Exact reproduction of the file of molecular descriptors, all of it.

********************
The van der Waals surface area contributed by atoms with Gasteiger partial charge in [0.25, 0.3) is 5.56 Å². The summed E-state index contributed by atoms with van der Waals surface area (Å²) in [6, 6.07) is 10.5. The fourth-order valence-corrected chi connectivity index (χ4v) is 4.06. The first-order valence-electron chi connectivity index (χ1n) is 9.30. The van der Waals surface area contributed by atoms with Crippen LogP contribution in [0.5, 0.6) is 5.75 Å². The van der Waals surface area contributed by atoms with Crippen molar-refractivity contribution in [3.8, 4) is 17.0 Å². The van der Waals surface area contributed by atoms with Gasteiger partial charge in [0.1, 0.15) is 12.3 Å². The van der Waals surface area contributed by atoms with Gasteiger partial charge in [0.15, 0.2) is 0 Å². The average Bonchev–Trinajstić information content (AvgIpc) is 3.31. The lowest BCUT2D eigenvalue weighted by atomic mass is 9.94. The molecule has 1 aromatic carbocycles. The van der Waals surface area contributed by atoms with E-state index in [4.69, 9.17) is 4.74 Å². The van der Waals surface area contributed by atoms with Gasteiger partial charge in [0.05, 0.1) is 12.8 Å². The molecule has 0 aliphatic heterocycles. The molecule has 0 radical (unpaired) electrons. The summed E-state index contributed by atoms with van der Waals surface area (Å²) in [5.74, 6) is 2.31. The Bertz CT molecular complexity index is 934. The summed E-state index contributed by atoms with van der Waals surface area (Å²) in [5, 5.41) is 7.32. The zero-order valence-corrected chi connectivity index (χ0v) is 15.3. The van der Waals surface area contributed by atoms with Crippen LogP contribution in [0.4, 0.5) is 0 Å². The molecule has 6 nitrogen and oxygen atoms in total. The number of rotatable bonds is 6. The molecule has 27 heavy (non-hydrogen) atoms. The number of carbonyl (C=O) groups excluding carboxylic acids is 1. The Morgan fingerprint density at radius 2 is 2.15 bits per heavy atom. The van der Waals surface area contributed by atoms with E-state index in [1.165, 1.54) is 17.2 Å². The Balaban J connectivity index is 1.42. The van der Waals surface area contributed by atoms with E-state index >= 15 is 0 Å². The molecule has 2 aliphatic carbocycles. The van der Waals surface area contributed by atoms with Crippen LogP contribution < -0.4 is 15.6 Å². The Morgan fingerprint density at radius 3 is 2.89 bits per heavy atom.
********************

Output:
The van der Waals surface area contributed by atoms with Gasteiger partial charge in [0.25, 0.3) is 5.56 Å². The summed E-state index contributed by atoms with van der Waals surface area (Å²) in [6, 6.07) is 10.5. The fourth-order valence-corrected chi connectivity index (χ4v) is 4.06. The first-order valence-electron chi connectivity index (χ1n) is 9.30. The van der Waals surface area contributed by atoms with Crippen LogP contribution in [0.5, 0.6) is 5.75 Å². The van der Waals surface area contributed by atoms with Crippen molar-refractivity contribution in [3.8, 4) is 17.0 Å². The van der Waals surface area contributed by atoms with Gasteiger partial charge in [0.1, 0.15) is 12.3 Å². The van der Waals surface area contributed by atoms with Gasteiger partial charge in [0.15, 0.2) is 0 Å². The average Bonchev–Trinajstić information content (AvgIpc) is 3.31. The lowest BCUT2D eigenvalue weighted by atomic mass is 9.94. The molecule has 1 aromatic carbocycles. The van der Waals surface area contributed by atoms with E-state index in [4.69, 9.17) is 4.74 Å². The van der Waals surface area contributed by atoms with Gasteiger partial charge in [0.05, 0.1) is 12.8 Å². The molecule has 0 aliphatic heterocycles. The molecule has 0 radical (unpaired) electrons. The summed E-state index contributed by atoms with van der Waals surface area (Å²) in [5.74, 6) is 2.31. The Bertz CT molecular complexity index is 934. The summed E-state index contributed by atoms with van der Waals surface area (Å²) in [5, 5.41) is 7.32. The zero-order valence-corrected chi connectivity index (χ0v) is 15.3. The van der Waals surface area contributed by atoms with Crippen LogP contribution in [0.4, 0.5) is 0 Å². The molecule has 6 nitrogen and oxygen atoms in total. The number of rotatable bonds is 6. The molecule has 27 heavy (non-hydrogen) atoms. The number of carbonyl (C=O) groups excluding carboxylic acids is 1. The Morgan fingerprint density at radius 2 is 2.15 bits per heavy atom. The van der Waals surface area contributed by atoms with E-state index in [1.165, 1.54) is 17.2 Å². The Balaban J connectivity index is 1.42. The van der Waals surface area contributed by atoms with E-state index >= 15 is 0 Å². The molecule has 2 aliphatic carbocycles. The van der Waals surface area contributed by atoms with Crippen LogP contribution < -0.4 is 15.6 Å². The Morgan fingerprint density at radius 3 is 2.89 bits per heavy atom.